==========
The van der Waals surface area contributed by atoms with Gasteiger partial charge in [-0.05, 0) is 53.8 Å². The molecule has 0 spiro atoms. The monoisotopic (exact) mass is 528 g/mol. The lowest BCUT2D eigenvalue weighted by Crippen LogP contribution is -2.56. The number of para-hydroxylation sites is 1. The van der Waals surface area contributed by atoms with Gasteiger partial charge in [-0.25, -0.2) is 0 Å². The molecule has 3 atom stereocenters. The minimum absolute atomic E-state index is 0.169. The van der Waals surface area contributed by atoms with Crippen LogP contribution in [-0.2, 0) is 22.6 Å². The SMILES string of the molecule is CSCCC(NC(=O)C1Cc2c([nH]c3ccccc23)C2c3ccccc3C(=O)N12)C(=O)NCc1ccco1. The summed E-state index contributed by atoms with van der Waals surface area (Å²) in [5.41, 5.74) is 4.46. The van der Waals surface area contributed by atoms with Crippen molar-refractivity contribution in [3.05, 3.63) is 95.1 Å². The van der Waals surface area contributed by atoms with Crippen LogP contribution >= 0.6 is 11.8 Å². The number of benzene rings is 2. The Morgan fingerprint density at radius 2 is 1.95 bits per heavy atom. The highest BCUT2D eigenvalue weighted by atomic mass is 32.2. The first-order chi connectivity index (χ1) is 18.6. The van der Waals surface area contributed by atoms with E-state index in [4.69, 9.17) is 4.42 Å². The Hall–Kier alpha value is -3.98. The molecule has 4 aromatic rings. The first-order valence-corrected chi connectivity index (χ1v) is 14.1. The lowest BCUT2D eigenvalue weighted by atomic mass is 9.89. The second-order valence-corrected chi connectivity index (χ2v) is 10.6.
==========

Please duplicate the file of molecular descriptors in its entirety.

The van der Waals surface area contributed by atoms with Gasteiger partial charge in [-0.05, 0) is 53.8 Å². The molecule has 0 spiro atoms. The monoisotopic (exact) mass is 528 g/mol. The lowest BCUT2D eigenvalue weighted by Crippen LogP contribution is -2.56. The number of para-hydroxylation sites is 1. The van der Waals surface area contributed by atoms with Gasteiger partial charge in [-0.25, -0.2) is 0 Å². The molecule has 3 atom stereocenters. The minimum absolute atomic E-state index is 0.169. The van der Waals surface area contributed by atoms with Crippen LogP contribution in [-0.2, 0) is 22.6 Å². The SMILES string of the molecule is CSCCC(NC(=O)C1Cc2c([nH]c3ccccc23)C2c3ccccc3C(=O)N12)C(=O)NCc1ccco1. The summed E-state index contributed by atoms with van der Waals surface area (Å²) in [5.41, 5.74) is 4.46. The van der Waals surface area contributed by atoms with Crippen molar-refractivity contribution in [3.05, 3.63) is 95.1 Å². The van der Waals surface area contributed by atoms with Crippen LogP contribution >= 0.6 is 11.8 Å². The number of benzene rings is 2. The Morgan fingerprint density at radius 2 is 1.95 bits per heavy atom. The highest BCUT2D eigenvalue weighted by atomic mass is 32.2. The first-order chi connectivity index (χ1) is 18.6. The van der Waals surface area contributed by atoms with E-state index in [4.69, 9.17) is 4.42 Å². The Hall–Kier alpha value is -3.98. The molecule has 4 aromatic rings. The first-order valence-corrected chi connectivity index (χ1v) is 14.1. The lowest BCUT2D eigenvalue weighted by atomic mass is 9.89. The second-order valence-corrected chi connectivity index (χ2v) is 10.6.